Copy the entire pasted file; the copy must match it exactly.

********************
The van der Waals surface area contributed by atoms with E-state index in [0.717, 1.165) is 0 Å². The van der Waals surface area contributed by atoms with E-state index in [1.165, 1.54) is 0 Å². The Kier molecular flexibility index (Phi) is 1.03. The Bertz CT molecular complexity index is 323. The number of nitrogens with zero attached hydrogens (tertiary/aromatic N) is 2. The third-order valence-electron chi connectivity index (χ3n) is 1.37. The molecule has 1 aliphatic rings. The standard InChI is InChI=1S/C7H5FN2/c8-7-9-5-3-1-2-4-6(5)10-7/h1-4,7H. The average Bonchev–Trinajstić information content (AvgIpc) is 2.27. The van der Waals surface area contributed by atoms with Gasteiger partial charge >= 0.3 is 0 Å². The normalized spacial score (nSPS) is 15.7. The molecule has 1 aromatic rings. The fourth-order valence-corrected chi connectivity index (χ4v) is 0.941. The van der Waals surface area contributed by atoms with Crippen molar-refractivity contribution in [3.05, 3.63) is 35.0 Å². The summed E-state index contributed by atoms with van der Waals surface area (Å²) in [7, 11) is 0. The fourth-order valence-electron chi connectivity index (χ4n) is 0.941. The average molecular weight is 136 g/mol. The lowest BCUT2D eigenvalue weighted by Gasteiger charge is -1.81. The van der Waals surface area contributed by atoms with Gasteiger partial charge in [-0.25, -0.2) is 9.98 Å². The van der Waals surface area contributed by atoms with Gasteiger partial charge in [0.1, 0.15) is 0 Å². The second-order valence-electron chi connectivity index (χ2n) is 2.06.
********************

The van der Waals surface area contributed by atoms with E-state index in [0.717, 1.165) is 0 Å². The van der Waals surface area contributed by atoms with E-state index in [1.165, 1.54) is 0 Å². The Kier molecular flexibility index (Phi) is 1.03. The Bertz CT molecular complexity index is 323. The number of nitrogens with zero attached hydrogens (tertiary/aromatic N) is 2. The third-order valence-electron chi connectivity index (χ3n) is 1.37. The molecule has 1 aliphatic rings. The standard InChI is InChI=1S/C7H5FN2/c8-7-9-5-3-1-2-4-6(5)10-7/h1-4,7H. The average Bonchev–Trinajstić information content (AvgIpc) is 2.27. The van der Waals surface area contributed by atoms with Gasteiger partial charge >= 0.3 is 0 Å². The normalized spacial score (nSPS) is 15.7. The molecule has 1 aromatic rings. The fourth-order valence-corrected chi connectivity index (χ4v) is 0.941. The van der Waals surface area contributed by atoms with Crippen molar-refractivity contribution in [3.05, 3.63) is 35.0 Å². The summed E-state index contributed by atoms with van der Waals surface area (Å²) in [7, 11) is 0. The fourth-order valence-electron chi connectivity index (χ4n) is 0.941. The average molecular weight is 136 g/mol. The lowest BCUT2D eigenvalue weighted by Gasteiger charge is -1.81. The van der Waals surface area contributed by atoms with Gasteiger partial charge in [-0.25, -0.2) is 9.98 Å². The van der Waals surface area contributed by atoms with Gasteiger partial charge in [0.1, 0.15) is 0 Å². The second-order valence-electron chi connectivity index (χ2n) is 2.06.